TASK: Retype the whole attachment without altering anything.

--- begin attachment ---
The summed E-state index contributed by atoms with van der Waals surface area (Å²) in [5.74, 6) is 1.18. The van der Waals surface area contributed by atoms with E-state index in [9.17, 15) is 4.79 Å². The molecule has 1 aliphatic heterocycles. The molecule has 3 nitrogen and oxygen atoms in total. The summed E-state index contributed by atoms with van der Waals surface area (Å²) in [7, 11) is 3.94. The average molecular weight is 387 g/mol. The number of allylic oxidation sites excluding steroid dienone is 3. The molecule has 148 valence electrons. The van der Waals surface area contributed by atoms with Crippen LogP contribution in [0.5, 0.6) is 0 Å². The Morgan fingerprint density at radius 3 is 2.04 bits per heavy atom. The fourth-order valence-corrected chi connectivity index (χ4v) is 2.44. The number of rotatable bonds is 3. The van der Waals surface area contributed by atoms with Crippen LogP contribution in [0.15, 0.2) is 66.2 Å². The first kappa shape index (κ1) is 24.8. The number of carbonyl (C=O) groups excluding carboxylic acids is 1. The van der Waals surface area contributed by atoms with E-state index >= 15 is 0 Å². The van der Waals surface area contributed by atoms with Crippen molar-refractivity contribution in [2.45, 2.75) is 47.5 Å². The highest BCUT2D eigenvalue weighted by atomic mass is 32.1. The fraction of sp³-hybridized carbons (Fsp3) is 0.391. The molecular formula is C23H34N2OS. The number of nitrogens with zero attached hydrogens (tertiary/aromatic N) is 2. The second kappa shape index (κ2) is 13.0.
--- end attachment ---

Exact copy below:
The summed E-state index contributed by atoms with van der Waals surface area (Å²) in [5.74, 6) is 1.18. The van der Waals surface area contributed by atoms with E-state index in [9.17, 15) is 4.79 Å². The molecule has 1 aliphatic heterocycles. The molecule has 3 nitrogen and oxygen atoms in total. The summed E-state index contributed by atoms with van der Waals surface area (Å²) in [7, 11) is 3.94. The average molecular weight is 387 g/mol. The number of allylic oxidation sites excluding steroid dienone is 3. The molecule has 148 valence electrons. The van der Waals surface area contributed by atoms with Crippen LogP contribution in [0.5, 0.6) is 0 Å². The Morgan fingerprint density at radius 3 is 2.04 bits per heavy atom. The fourth-order valence-corrected chi connectivity index (χ4v) is 2.44. The number of rotatable bonds is 3. The van der Waals surface area contributed by atoms with Crippen LogP contribution in [0.15, 0.2) is 66.2 Å². The first kappa shape index (κ1) is 24.8. The number of carbonyl (C=O) groups excluding carboxylic acids is 1. The van der Waals surface area contributed by atoms with E-state index >= 15 is 0 Å². The van der Waals surface area contributed by atoms with Crippen molar-refractivity contribution in [2.45, 2.75) is 47.5 Å². The highest BCUT2D eigenvalue weighted by atomic mass is 32.1. The fraction of sp³-hybridized carbons (Fsp3) is 0.391. The molecular formula is C23H34N2OS. The number of nitrogens with zero attached hydrogens (tertiary/aromatic N) is 2. The second kappa shape index (κ2) is 13.0.